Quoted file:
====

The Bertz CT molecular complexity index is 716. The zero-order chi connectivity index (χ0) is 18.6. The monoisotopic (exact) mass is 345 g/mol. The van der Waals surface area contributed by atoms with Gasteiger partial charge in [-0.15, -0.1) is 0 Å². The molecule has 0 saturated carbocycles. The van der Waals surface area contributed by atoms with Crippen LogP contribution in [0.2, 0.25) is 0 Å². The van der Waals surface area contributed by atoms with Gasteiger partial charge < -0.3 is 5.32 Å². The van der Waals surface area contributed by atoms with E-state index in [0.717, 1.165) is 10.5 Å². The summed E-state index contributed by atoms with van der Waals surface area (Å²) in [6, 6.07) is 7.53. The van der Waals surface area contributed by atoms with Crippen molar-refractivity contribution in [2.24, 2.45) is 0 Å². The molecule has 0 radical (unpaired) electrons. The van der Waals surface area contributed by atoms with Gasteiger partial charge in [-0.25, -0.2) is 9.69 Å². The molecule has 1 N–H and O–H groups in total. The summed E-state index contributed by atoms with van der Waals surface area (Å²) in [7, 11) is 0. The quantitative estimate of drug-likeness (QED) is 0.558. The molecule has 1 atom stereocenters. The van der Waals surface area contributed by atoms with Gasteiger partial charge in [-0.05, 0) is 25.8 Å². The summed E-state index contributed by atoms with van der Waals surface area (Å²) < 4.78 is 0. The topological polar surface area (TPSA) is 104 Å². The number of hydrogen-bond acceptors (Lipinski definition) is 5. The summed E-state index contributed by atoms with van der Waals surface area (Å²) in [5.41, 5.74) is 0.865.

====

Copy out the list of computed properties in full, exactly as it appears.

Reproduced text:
The Bertz CT molecular complexity index is 716. The zero-order chi connectivity index (χ0) is 18.6. The monoisotopic (exact) mass is 345 g/mol. The van der Waals surface area contributed by atoms with Gasteiger partial charge in [-0.15, -0.1) is 0 Å². The molecule has 0 saturated carbocycles. The van der Waals surface area contributed by atoms with Crippen LogP contribution in [0.2, 0.25) is 0 Å². The van der Waals surface area contributed by atoms with Gasteiger partial charge < -0.3 is 5.32 Å². The van der Waals surface area contributed by atoms with E-state index in [0.717, 1.165) is 10.5 Å². The summed E-state index contributed by atoms with van der Waals surface area (Å²) in [6, 6.07) is 7.53. The van der Waals surface area contributed by atoms with Crippen molar-refractivity contribution in [2.24, 2.45) is 0 Å². The molecule has 0 radical (unpaired) electrons. The van der Waals surface area contributed by atoms with Gasteiger partial charge in [-0.25, -0.2) is 9.69 Å². The molecule has 1 N–H and O–H groups in total. The summed E-state index contributed by atoms with van der Waals surface area (Å²) in [7, 11) is 0. The quantitative estimate of drug-likeness (QED) is 0.558. The molecule has 1 atom stereocenters. The van der Waals surface area contributed by atoms with Gasteiger partial charge in [-0.05, 0) is 25.8 Å². The summed E-state index contributed by atoms with van der Waals surface area (Å²) < 4.78 is 0. The topological polar surface area (TPSA) is 104 Å². The number of hydrogen-bond acceptors (Lipinski definition) is 5. The summed E-state index contributed by atoms with van der Waals surface area (Å²) in [5.41, 5.74) is 0.865.